The FCC promised a fix, and here it is: FCC chairman Tom Wheeler, an Obama appointee and former cable lobbyist, has drawn up rules to allow ISPs to decide which communications you can see in a timely, best-effort fashion and which services will be also-ran laggards. In so doing, Chairman Wheeler sets the stage for a further magnification of the distorting influence of money and incumbency on our wider society. Political candidates whose message is popular, but who lack the budget to bribe every ISP to deliver it in a timely fashion, will be less equipped to reach voters than their better-financed rivals. A recent study looked at 20 years’ worth of US policy outcomes and found that they exclusively responded to the needs of the richest 10% of Americans. Now the FCC is proposing to cook the process further, so that the ability of the ignored 90% to talk to one another, network and organise and support organisations that support their interests will be contingent on their ability to out-compete the already advantaged elite interests in the race to bribe carriers for “premium” coverage.
If you think of a business idea that’s better than any that have come before – if you’re ready to do to Google what Google did to Altavista; if you’re ready to do to the iPod what the iPod did to the Walkman; if you’re ready to do to Netflix what Netflix did to cable TV – you have to start out with a bribery warchest that beats out the firms that clawed their way to the top back when there was a fairer playing-field.
The FCC and its apologists will shrug and say that the ISPs are businesses and they own their lines and can do what they want with them. They’ll say that we can’t expect the carriers to invest in next-generation networks if they can’t maximise their profits from them.
But this is nonsense. The big US carriers are already deriving bumper profits from their ISP business, while their shareholder disclosures show that they’re making only the most cursory investment in new network infrastructure (Americans have been waiting for fast “fiber-to-the-kerb” connectivity for decades, mostly what they’re getting is “fiber-to-the-press-release” puff pieces from ISPs who gull uncritical reporters into repeating their empty promises of fast networks, just around the corner).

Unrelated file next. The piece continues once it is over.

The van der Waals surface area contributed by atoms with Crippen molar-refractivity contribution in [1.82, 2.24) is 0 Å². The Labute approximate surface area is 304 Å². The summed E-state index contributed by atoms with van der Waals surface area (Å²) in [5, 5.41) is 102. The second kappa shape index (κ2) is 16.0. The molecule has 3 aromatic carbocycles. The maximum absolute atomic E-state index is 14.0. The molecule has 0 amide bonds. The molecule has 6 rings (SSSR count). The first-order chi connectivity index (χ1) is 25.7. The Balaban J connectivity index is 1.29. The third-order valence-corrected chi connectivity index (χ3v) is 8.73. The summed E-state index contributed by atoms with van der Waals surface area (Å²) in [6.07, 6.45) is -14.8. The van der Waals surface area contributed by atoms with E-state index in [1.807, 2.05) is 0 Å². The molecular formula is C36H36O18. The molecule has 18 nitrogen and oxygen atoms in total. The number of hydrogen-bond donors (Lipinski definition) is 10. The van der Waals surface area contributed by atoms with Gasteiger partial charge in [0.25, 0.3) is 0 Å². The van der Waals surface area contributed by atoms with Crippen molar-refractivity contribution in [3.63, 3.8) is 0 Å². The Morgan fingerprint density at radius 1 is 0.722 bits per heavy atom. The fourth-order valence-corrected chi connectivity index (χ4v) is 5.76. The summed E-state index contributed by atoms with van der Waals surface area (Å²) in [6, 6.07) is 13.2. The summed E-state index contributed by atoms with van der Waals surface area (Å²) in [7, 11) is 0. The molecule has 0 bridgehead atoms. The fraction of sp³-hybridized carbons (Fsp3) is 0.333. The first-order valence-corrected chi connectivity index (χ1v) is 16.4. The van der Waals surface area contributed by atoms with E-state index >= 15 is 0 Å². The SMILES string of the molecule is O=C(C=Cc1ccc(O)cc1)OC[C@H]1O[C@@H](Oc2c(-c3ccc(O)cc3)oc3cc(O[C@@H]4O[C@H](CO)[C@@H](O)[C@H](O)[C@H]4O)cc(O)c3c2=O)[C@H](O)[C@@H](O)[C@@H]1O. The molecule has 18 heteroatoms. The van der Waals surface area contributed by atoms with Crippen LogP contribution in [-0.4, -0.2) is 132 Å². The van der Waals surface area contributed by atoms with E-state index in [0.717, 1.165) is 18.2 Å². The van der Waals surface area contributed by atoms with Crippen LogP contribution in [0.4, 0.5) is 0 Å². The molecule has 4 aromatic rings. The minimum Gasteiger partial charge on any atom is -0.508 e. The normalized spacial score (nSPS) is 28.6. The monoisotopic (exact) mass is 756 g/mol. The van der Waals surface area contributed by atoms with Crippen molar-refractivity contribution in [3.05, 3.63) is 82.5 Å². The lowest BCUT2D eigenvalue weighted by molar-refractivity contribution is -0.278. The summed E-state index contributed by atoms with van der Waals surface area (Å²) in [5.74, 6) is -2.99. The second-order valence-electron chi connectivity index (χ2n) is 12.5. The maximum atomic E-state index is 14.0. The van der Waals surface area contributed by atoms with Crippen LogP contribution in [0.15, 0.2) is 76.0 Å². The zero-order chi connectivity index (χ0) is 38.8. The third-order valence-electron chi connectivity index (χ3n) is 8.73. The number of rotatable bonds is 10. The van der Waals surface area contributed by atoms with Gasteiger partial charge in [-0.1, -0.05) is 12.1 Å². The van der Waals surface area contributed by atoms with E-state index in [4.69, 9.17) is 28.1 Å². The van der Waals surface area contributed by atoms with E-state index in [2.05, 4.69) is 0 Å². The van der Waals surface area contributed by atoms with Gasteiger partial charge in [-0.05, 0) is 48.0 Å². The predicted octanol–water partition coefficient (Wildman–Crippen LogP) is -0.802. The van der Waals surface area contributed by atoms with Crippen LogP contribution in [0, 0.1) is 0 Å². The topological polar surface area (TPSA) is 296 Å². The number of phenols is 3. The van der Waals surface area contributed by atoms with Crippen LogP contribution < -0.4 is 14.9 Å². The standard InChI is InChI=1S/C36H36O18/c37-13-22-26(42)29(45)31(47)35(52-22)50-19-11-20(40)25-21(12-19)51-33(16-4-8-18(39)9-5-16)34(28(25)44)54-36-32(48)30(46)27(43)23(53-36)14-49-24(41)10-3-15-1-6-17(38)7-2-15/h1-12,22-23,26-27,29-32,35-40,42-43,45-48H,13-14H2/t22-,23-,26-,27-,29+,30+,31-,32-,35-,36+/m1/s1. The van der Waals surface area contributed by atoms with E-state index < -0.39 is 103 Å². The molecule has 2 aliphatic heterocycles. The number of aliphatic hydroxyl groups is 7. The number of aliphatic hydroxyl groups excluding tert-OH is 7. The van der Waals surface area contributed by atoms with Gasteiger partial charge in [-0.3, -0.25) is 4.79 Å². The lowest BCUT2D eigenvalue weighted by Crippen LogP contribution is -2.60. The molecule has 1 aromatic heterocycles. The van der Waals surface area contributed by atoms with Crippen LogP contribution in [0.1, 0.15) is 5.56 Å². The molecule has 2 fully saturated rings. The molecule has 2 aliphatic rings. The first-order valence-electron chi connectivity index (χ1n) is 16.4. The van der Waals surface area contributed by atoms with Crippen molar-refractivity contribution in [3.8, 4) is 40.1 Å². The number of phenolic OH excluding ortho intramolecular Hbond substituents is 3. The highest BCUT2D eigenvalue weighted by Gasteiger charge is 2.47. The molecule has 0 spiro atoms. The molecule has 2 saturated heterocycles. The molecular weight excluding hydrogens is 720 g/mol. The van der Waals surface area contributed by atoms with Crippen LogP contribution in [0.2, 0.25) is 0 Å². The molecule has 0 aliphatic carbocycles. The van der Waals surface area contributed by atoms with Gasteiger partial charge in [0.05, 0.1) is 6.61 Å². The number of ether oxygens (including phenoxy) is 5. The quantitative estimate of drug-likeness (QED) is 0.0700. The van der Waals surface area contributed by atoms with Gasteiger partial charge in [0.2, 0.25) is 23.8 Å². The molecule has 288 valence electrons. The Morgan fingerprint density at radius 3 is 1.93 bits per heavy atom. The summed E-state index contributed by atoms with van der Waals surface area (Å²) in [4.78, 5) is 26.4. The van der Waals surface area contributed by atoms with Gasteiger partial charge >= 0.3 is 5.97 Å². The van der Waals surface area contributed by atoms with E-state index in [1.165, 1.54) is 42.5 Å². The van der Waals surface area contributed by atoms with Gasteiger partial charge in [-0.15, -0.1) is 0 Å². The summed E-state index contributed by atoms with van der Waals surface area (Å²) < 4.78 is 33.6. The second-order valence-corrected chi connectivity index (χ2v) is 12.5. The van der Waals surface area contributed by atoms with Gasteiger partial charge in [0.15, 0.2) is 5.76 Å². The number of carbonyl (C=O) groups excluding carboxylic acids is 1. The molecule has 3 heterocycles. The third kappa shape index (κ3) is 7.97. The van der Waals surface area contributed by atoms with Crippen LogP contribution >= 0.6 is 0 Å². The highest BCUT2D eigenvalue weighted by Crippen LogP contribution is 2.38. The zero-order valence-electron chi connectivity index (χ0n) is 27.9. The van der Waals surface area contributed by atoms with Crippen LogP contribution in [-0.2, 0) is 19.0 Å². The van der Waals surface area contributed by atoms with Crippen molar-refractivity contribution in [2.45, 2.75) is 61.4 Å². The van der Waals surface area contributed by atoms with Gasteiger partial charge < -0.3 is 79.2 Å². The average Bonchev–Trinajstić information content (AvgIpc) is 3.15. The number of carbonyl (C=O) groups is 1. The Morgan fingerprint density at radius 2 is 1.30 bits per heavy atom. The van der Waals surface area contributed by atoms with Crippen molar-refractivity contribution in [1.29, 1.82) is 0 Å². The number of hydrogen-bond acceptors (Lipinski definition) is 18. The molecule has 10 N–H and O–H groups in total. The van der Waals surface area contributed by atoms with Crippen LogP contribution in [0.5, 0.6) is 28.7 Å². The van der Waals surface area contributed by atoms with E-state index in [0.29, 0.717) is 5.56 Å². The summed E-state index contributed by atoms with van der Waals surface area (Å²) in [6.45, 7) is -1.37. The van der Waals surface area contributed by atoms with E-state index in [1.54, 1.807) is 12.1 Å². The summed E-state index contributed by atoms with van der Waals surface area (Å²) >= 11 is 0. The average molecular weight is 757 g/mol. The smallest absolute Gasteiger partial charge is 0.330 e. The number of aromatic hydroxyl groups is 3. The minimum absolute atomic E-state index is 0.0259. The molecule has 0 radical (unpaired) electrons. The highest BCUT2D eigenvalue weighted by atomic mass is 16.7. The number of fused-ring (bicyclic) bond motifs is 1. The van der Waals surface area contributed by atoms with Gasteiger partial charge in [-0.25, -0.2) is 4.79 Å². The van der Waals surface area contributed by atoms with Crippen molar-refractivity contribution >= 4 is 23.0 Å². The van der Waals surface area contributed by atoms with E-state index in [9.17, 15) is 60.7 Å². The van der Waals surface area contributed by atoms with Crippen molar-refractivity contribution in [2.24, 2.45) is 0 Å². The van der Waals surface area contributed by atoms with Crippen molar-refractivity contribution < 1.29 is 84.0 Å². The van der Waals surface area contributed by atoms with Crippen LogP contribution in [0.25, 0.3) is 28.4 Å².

And the networks are not the carriers’ alone. The carriers may pay to dig the trenches and drop the conduit and copper, but they run their wires through our dirt. If carriers had to negotiate for every linear metre of roadway, pavement, and car-park in order to run their wires, the legal bills alone would bankrupt them, to say nothing of the actual fees land owners and cities would be able extract from them. We’re talking trillions, here. The only viable way to build a telcoms network infrastructure is by securing a priceless public subsidy in the form of free access to rights-of-way.
The ISPs want to have it both ways. They want to shower themselves with trillions in public largesse, but treat the profits from that largesse as entirely their own business. They want to get public benefits, but they draw the line at benefiting the public in return.
Wheeler could say to the ISPs: “If you want to run your networks as private enterprises, then you can build them privately. You’ve got 60 days to get your copper out of our dirt, or we’ll pay you scrappage rates and turn it over to a company that will give people the bits they want, not the bits that pay you the most.”
Instead, he stands ready to oversee the merger of Comcast and Time-Warner, ensuring that there is virtually no competition in the telcoms sector, while simultaneously handing these massive businesses a blank cheque in the form of permission to extract ransom from everyone you want to talk to on the internet.